• Avoid storage and shipping complications. Suppliers anywhere can be contracted. Dropshipping can be a worthwhile option for retailers seeking profitable sales in geographic areas far from warehouses, to avoid incurring long-distance shipping costs. Also, inventory issues from high-maintenance specialty products and other storage/shipping liabilities (such as large, heavy, valuable, fragile or frozen products) can be avoided.

On the other end, some cons to using dropshipping include:

  • Lower profits. Less overhead costs, but less returns. Dropshipping suppliers typically charge more for JIT manufacturing.
  • High competition. Since dropshipping has few barriers to entry, there are many players in the space. Sometimes, the same products are even being sold by multiple retailers, since suppliers are unlikely to agree to any exclusive contracts.
  • Less control over brand and customer experience. Suppliers do not typically allow retailers to control details in the packaging and presentation of the product.
  • Cannot match low pricing of larger companies. Larger companies have more buying power, which can be used for wholesale discounts on inventory.
  • Less control over supply chain. When dropshipping, the retailer relinquishes responsibility for the timely and correct shipment of the product but is still held accountable for any product quality issues or supplier errors.

History of dropshipping

Though not explicitly referred to as "dropshipping," the practice began with mail order companies in the 1950s, that were selling direct-to-consumer (D2C) via phone order catalog. Large-scale retailers such as Sears were experiencing massive growth -- and despite moving toward in-house warehouse fulfillment centers, some orders were still outsourced to independent suppliers to keep up with demand.

When JIT manufacturing was introduced by Japanese suppliers, retailers were able to take preorders and payments on sales from consumers, and pass them on to suppliers -- who would manufacture the product and deliver straight to the customer, on the basis of each individual sale. As this production model grew more widespread, dropshipping retail shifted toward an increased reliance on JIT manufacturing.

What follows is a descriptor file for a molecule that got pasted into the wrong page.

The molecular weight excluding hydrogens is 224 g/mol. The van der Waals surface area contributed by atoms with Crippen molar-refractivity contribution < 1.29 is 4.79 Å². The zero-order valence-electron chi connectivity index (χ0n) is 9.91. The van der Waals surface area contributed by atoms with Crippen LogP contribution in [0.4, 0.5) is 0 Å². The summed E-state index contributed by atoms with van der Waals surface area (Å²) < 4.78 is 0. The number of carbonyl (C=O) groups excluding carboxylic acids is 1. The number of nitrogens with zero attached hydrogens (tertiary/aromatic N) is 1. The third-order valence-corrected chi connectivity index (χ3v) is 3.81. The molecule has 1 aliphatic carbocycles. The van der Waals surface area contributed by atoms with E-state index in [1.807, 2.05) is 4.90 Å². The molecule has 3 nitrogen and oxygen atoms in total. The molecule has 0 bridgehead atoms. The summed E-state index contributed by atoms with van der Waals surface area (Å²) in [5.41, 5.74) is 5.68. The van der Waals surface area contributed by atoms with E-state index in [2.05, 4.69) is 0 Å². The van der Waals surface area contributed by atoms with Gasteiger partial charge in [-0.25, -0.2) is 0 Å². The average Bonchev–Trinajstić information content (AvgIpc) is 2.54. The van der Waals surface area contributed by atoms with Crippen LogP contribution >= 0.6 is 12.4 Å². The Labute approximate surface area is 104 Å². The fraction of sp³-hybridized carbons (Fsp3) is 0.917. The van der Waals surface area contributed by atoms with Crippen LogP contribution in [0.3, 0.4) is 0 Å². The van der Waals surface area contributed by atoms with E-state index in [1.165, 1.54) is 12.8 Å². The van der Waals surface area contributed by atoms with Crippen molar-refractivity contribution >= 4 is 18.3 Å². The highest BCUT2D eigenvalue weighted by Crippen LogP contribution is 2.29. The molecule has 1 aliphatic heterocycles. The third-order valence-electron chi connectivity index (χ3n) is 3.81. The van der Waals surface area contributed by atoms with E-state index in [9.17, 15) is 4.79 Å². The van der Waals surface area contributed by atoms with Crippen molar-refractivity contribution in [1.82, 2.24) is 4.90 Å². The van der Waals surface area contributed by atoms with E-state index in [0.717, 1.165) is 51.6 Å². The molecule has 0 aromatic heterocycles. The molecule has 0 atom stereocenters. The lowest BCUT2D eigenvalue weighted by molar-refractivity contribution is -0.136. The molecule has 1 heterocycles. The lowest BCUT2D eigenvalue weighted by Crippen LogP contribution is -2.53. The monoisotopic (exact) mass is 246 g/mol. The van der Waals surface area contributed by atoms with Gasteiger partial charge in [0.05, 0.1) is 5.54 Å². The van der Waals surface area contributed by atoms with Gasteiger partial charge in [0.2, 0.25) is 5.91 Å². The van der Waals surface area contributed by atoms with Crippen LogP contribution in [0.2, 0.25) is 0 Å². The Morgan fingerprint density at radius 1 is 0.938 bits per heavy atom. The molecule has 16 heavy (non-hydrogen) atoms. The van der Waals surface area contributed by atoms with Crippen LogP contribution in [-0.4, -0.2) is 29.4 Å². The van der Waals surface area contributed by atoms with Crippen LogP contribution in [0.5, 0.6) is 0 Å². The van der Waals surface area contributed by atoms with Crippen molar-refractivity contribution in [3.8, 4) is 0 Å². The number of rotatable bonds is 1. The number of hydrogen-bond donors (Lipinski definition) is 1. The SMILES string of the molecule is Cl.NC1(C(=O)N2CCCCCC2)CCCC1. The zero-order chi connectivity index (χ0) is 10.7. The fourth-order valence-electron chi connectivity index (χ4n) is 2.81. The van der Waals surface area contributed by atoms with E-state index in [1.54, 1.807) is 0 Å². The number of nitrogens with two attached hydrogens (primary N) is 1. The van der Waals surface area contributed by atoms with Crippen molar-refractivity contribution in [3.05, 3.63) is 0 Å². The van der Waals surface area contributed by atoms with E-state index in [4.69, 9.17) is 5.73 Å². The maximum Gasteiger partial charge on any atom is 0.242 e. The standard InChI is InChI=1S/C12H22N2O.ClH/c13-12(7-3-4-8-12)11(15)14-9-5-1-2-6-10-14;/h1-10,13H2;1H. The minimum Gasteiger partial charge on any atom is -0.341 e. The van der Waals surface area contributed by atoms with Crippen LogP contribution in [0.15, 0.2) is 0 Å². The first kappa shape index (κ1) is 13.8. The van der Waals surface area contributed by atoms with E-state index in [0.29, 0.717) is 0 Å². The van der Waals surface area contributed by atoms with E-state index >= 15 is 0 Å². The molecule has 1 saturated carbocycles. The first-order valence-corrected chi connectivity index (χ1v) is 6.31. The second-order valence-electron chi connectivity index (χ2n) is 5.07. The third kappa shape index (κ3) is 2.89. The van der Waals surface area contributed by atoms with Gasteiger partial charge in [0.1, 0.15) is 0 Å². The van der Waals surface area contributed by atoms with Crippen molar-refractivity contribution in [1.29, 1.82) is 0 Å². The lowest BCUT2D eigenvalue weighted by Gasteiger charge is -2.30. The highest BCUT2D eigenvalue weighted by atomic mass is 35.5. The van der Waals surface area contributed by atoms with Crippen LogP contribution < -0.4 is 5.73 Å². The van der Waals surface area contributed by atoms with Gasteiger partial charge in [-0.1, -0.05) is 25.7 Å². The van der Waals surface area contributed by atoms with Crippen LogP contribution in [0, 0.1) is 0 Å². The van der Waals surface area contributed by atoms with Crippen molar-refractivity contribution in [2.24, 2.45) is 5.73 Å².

Dropshipping assumed its modern-day definition with the rise of the internet and online shopping platforms -- which allowed retailers to create e-commerce websites, or use online communal marketplaces such as Amazon and eBay to take orders. Now, e-commerce platforms like Shopify and AliExpress have made dropshipping a widespread retail model among online sellers.

However, due to the appeal of starting a business with little to no overhead investment costs, scam artists began to sell fake dropshipping "programs" as get-rich-quick home business schemes. In these scams, victims were sold fake lists of dropshipping suppliers, who were in actuality middlemen whose own profit margins did not allow the victim to profit significantly. Furthermore, dropshippers in China have been linked to cases where customers received the wrong product, or did not receive any product altogether.  

This was last updated in March 2020